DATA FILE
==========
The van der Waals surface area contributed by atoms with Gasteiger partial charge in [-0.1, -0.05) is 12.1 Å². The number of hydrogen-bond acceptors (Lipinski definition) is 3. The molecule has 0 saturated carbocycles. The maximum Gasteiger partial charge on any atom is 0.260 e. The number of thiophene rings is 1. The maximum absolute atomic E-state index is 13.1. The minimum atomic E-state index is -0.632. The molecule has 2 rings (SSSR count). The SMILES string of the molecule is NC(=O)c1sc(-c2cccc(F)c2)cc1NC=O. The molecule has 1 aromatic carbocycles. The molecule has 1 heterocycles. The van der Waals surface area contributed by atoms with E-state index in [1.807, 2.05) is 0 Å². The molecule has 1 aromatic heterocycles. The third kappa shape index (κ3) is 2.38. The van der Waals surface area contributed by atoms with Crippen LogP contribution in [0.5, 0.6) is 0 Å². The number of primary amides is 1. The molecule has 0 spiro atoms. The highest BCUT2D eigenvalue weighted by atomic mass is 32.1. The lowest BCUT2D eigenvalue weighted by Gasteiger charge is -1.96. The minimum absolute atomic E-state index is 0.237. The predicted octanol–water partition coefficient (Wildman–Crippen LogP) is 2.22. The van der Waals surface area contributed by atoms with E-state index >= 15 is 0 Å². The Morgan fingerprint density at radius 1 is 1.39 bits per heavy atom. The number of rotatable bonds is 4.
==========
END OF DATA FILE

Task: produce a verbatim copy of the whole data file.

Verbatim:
The van der Waals surface area contributed by atoms with Gasteiger partial charge in [-0.1, -0.05) is 12.1 Å². The number of hydrogen-bond acceptors (Lipinski definition) is 3. The molecule has 0 saturated carbocycles. The maximum Gasteiger partial charge on any atom is 0.260 e. The number of thiophene rings is 1. The maximum absolute atomic E-state index is 13.1. The minimum atomic E-state index is -0.632. The molecule has 2 rings (SSSR count). The SMILES string of the molecule is NC(=O)c1sc(-c2cccc(F)c2)cc1NC=O. The molecule has 1 aromatic carbocycles. The molecule has 1 heterocycles. The van der Waals surface area contributed by atoms with E-state index in [1.807, 2.05) is 0 Å². The molecule has 1 aromatic heterocycles. The third kappa shape index (κ3) is 2.38. The van der Waals surface area contributed by atoms with Crippen LogP contribution in [0.5, 0.6) is 0 Å². The number of primary amides is 1. The molecule has 0 spiro atoms. The highest BCUT2D eigenvalue weighted by atomic mass is 32.1. The lowest BCUT2D eigenvalue weighted by Gasteiger charge is -1.96. The minimum absolute atomic E-state index is 0.237. The predicted octanol–water partition coefficient (Wildman–Crippen LogP) is 2.22. The van der Waals surface area contributed by atoms with E-state index >= 15 is 0 Å². The Morgan fingerprint density at radius 1 is 1.39 bits per heavy atom. The number of rotatable bonds is 4.